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Embellishing the end of the Royal Mile, the Palace of Holyroodhouse holds great architectural substance. As the official residence of the British monarch in Edinburgh, it has been home to Scotland’s kings and queens since the 16th century. Although the foundation stems from its heritage as an Augustinian abbey back in 1128, the palace as we see it today owes credit to Scots architect Sir William Bruce. He designed the plans to rebuild it, which were executed between 1671 and 1678. Today, the historic apartments of Mary, Queen of Scots, which date back to the 16th century, are open for the public to explore when the Royal Family are not in residence.
Food: Reekie’s Smokehouse is a character-filled BBQ joint with a charming Scottish twist. Great for an in-and-out pit-stop kind of meal.
The Scottish Parliament building is like whisky or haggis—many love it, others loathe it. Either way, there’s no denying the detailed designs caressing this evocative edifice are impressive. Using materials such as steel, oak, granite, gneiss and sycamore, Spanish architect Enric Miralles sought inspiration from Scotland’s majestic landscapes. He is known to have said that “The Parliament should be able to reflect the land it represents. The building should arise from the sloping base of Arthur’s Seat and arrive into the city almost surging out of the rock.” Building began in 1999, with the inauguration held in 2004. Although ultra-modern, the series of low-lying buildings blend in beautifully with the dramatic surroundings, and the wealth of alluring details projected across the facade serve as visual narratives of Scottish culture.
Food: Don’t miss out on Hendersons of Edinburgh at Holyrood. Part of a local culinary empire, this dynamite bright eatery is famed for its iconic wraps, salads and overall delicious fare.
George Heriot’s School is a private school founded in 1628 as George Heriot’s Hospital for the care of fatherless children, and is one of Edinburgh’s plenitude of impressive architectural wonders. Regarded as a fine example of Scots Renaissance architecture, the majority of the main building is the work of William Wallace, the King’s master mason. When Wallace died in 1631, William Aytoun took over and was in turn succeeded by John Mylne. In 1693, Sir William Bruce’s plans for a central tower on the north facade became a reality. Made from sandstone, the school features majestic turrets and intricate decorations.
Food: For sumptuous artisanal Swedish eats and fantastic coffee, look no further than Söderberg Pavilion Café. For indulgent ice cream and the best hot chocolate in town, head to Mary’s Milk Bar.
In 1896, whisky distiller and blender Andrew Usher donated £100,000 to build a city hall that would host concerts and other recitals in Edinburgh. A competition was held, and Stockdale Harrison & Sons’s classical Beaux-arts-style design was deemed the winner in 1910. Described by some as a stubborn step away from the Victorian Gothic characteristics indicative of the time, Usher Hall’s highlights include its signature curved walls (made possible at the time by reinforced concrete), outstanding acoustics, sculpted interior plaster panels and two large figures guarding the outside—one symbolises inspiration, the other achievement.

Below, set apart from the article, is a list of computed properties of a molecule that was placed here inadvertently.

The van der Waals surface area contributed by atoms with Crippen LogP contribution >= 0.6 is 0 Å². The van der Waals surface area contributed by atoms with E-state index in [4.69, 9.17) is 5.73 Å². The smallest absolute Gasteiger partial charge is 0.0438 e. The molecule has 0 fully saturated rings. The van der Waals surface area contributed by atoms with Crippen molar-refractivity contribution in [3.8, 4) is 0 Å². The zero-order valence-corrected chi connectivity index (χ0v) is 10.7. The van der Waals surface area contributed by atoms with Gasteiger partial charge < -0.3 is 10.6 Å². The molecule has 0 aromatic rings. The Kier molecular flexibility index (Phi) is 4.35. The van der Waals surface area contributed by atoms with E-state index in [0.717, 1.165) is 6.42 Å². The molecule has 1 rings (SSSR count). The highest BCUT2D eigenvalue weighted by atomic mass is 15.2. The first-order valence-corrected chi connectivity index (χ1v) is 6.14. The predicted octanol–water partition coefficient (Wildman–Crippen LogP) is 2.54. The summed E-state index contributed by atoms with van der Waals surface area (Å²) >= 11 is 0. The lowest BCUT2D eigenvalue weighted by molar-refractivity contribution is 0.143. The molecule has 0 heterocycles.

The Neoclassical design of the Scottish National Gallery building nearly steals the show from the awe-inspiring selection of fine art by some of the world’s greatest artists that it holds inside—think Monet, Degas and Rembrandt. Standing proud on The Mound, midway along Princes Street, this grand building is the work of William Henry Playfair, one of the most prominent 19th century Scots architects, who also happens to be responsible for much of the grand planned neo-classical New Town structures. The gallery, which opened in 1859, is a magnet for art lovers, thinkers and tourists alike.
Food: Take a wee wander over to George Street, and discuss the beautiful columns of the National Gallery over aesthetically and gastronomically pleasing cocktails and innovative afternoon tea at The Dome.
Next to the Castle and the Scott Monument, The Balmoral is one of the most notable Edinburgh landmarks. Located at 1 Princes Street (arguably the best address in the city), this Victorian Scots Baronial architectural trophy was designed by William Hamilton Beattie and opened as a railway hotel, called the North British Station Hotel, in 1902. Like many renowned Scottish buildings, the chosen design arose from a competition in 1895. With the exception of Hogmanay, the city’s New Year’s celebration, the trusty clock at the top of the structure notoriously runs three minutes fast, and has done since 1902 to help ensure travellers won’t miss their trains out of Edinburgh Waverly station. The building endured an extensive refurbishment and was reopened as The Balmoral in 1991 when 007 himself, Sir Sean Connery, cut the red tape! For the ultra-rich and famous, secret entrances exist.
Food: You have to experience The Balmoral at least once. For Michelin-starred gastronomic delights, book a table at Number One. If a more casual, contemporary Scottish meal sounds appealing then check out Hadrian’s Brasserie. For the best afternoon tea and bubbles, try Palm Court. Or go straight for the whisky at Scotch—they have over 400 types!